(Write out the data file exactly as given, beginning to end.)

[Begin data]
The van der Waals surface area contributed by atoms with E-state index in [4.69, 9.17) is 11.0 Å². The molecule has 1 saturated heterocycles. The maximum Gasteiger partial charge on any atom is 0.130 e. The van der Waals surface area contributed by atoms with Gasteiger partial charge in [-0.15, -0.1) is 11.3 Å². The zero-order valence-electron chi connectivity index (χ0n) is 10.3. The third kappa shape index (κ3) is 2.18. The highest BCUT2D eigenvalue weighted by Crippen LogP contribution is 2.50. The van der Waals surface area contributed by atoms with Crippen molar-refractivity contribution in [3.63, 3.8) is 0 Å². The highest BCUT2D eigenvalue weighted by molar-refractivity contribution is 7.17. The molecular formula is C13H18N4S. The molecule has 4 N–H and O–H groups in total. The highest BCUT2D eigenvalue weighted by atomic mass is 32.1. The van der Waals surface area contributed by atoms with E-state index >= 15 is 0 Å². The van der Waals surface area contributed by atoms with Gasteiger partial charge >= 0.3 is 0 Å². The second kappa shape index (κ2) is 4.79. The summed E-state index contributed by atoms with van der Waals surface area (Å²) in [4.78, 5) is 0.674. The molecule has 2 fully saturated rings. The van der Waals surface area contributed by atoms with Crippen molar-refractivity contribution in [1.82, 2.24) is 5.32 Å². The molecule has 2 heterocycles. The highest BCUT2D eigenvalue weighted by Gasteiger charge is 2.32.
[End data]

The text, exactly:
The van der Waals surface area contributed by atoms with E-state index in [4.69, 9.17) is 11.0 Å². The molecule has 1 saturated heterocycles. The maximum Gasteiger partial charge on any atom is 0.130 e. The van der Waals surface area contributed by atoms with Gasteiger partial charge in [-0.15, -0.1) is 11.3 Å². The zero-order valence-electron chi connectivity index (χ0n) is 10.3. The third kappa shape index (κ3) is 2.18. The highest BCUT2D eigenvalue weighted by Crippen LogP contribution is 2.50. The van der Waals surface area contributed by atoms with Crippen molar-refractivity contribution in [3.63, 3.8) is 0 Å². The highest BCUT2D eigenvalue weighted by molar-refractivity contribution is 7.17. The molecular formula is C13H18N4S. The molecule has 4 N–H and O–H groups in total. The highest BCUT2D eigenvalue weighted by atomic mass is 32.1. The van der Waals surface area contributed by atoms with E-state index >= 15 is 0 Å². The van der Waals surface area contributed by atoms with Gasteiger partial charge >= 0.3 is 0 Å². The second kappa shape index (κ2) is 4.79. The summed E-state index contributed by atoms with van der Waals surface area (Å²) in [4.78, 5) is 0.674. The molecule has 2 fully saturated rings. The van der Waals surface area contributed by atoms with Crippen molar-refractivity contribution in [1.82, 2.24) is 5.32 Å². The molecule has 2 heterocycles. The highest BCUT2D eigenvalue weighted by Gasteiger charge is 2.32.